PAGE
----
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To Say Nothing of the Dog - Connie Willis
To Say Nothing of the Dog
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To Say Nothing of the Dog is a science-fiction fantasy in the guise of an old-fashioned Victorian novel, complete with epigraphs, brief outlines, and a rather ugly boxer in three-quarters profile at the start of each chapter. Or is it a Victorian novel in the guise of a time-travelling tale,... show more
To Say Nothing of the Dog is a science-fiction fantasy in the guise of an old-fashioned Victorian novel, complete with epigraphs, brief outlines, and a rather ugly boxer in three-quarters profile at the start of each chapter. Or is it a Victorian novel in the guise of a time-travelling tale, or a highly comic romp, or a great, allusive literary game, complete with spry references to Dorothy L. Sayers, Wilkie Collins, and Arthur Conan Doyle? Its title is the subtitle of Jerome K. Jerome's singular, and hilarious, Three Men in a Boat. In one scene the hero, Ned Henry, and his friends come upon Jerome, two men, and the dog Montmorency in--you guessed it--a boat. Jerome will later immortalise Ned's fumbling. (Or, more accurately, Jerome will earlier immortalise Ned's fumbling, because Ned is from the 21st century and Jerome from the 19th.) What Connie Willis soon makes clear is that genre can go to the dogs. To Say Nothing of the Dog is a fine, and fun, romance--an amused examination of conceptions and misconceptions about other eras, other people. When we first meet Ned, in 1940, he and five other time jumpers are searching bombed-out Coventry Cathedral for the bishop's bird stump, an object about which neither he nor the reader will be clear for hundreds of pages. All he knows is that if they don't find it, the powerful Lady Schrapnell will keep sending them back in time, again and again and again. Once he's been whisked through the rather quaint Net back to the Oxford future, Ned is in a state of super time-lag. The only way Ned can get the necessary two weeks' R and R is to perform one more drop and recuperate in the past, away from Lady Schrapnell. Once he returns something to someone (he's too exhausted to understand what or to whom) on June 7, 1888, he's free. Willis is concerned, however, as is her confused character, with getting Victoriana right, and Ned makes a good amateur anthropologist--entering one crowded room, he realises that "the reason Victorian society was so restricted and repressed was that it was impossible to move without knocking something over." Though he's still not sure what he's supposed to bring back, various of his confederates keep popping back to set him to rights. To Say Nothing of the Dog is a shaggy-dog tale complete with a preternaturally quiet, time-travelling cat, Princess Arjumand, who might well be the cause of some serious temporal incongruities--for even a mouser might change the course of European history. In the end, readers might well be more interested in Ned's romance with a fellow historian than in the bishop's bird stump, and who will not rejoice in their first Net kiss, which lasts 169 years! --Amazon.com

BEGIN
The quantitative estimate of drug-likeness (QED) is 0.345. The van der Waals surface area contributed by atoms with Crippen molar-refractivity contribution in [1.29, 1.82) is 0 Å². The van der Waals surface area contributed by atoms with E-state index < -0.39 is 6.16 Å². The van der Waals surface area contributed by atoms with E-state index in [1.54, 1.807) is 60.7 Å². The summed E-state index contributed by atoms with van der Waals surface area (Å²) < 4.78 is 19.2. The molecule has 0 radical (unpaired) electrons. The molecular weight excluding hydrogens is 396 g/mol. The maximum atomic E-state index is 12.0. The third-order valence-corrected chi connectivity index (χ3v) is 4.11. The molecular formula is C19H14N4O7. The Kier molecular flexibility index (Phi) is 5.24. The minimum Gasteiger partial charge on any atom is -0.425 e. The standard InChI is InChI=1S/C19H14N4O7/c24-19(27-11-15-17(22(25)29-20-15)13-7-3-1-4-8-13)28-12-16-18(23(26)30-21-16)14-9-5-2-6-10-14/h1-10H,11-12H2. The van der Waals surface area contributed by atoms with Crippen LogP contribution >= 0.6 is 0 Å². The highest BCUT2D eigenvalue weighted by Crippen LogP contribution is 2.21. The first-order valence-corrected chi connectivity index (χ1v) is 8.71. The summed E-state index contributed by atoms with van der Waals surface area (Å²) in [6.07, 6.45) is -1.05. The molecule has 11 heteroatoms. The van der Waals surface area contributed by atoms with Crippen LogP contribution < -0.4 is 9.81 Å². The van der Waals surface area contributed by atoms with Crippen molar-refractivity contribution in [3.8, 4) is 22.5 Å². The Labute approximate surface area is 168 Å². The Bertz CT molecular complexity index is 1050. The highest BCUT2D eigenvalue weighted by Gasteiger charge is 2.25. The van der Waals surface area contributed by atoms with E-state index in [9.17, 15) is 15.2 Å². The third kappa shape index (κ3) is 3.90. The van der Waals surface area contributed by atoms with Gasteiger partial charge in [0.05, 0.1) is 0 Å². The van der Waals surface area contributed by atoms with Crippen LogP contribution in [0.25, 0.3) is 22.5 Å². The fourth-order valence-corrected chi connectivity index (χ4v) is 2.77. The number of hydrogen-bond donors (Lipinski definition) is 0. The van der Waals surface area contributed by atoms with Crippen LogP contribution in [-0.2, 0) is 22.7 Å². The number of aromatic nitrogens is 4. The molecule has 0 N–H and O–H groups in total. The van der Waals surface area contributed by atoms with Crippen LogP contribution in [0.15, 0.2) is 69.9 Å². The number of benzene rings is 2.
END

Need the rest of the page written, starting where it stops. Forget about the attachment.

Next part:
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Format: paperback
ISBN: 9780575113121 (057511312X)
Publisher: Gollancz
Pages no: 528
Edition language: English
Series: Oxford Time Travel (#2)
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Community Reviews
Thoughts of a nerdy feminist
Thoughts of a nerdy feminist rated it
3.5 In a way, it's Shakespearean
I had a lot of fun reading this one. It did initially take some time for me to get into it. The start was slow, although I did find the unreliable narration from the confused main character fairly amusing. By the time I was about twenty percent of the way through, I was thoroughly enjoying thi...
The Caffeinated Bibliophile
The Caffeinated Bibliophile rated it
5.0 To Say Nothing of the Dog
Clever! Going to pick up the rest of the series at some point. Also I think I picked the perfect time to read the book, the dates have amused me no end.
Listening to the Silence
Listening to the Silence rated it
3.0 To Say Nothing of the Dog
Ned Henry is exhausted and overworked, suffering severe time-lag. In order to escape a very demanding Lady Schrappnel and the assignment that has her running roughshod over all the historians, he is sent back to the Victorian era for two weeks rest. He just has to fix one teeny tiny incongruity firs...
Farnaz
Farnaz rated it
4.0 To Say Nothing of the Dog
The First thing that pleased me very much and I’m sure will please you while reading is that events and dialogues are rendered with a good humor. The Second is the time travelling. Oh yes, I do love humor and time travel SF. And here, it’s 2 in 1 :D. Main personages, Verity Kindle and Henry Ned voy...
Kaethe
Kaethe rated it
5.0 To Say Nothing of the Dog - Connie Willis
I read it again, and I loved it. this is definitely a comfort read for me. Ah, the madcap chaos of it all. The naughty cat, the charming Cyril, the annoying people. Total love.***Speaking of books I love, down to every last detail, this is on the short list. The Chapter headings! The Tennyson quotes...
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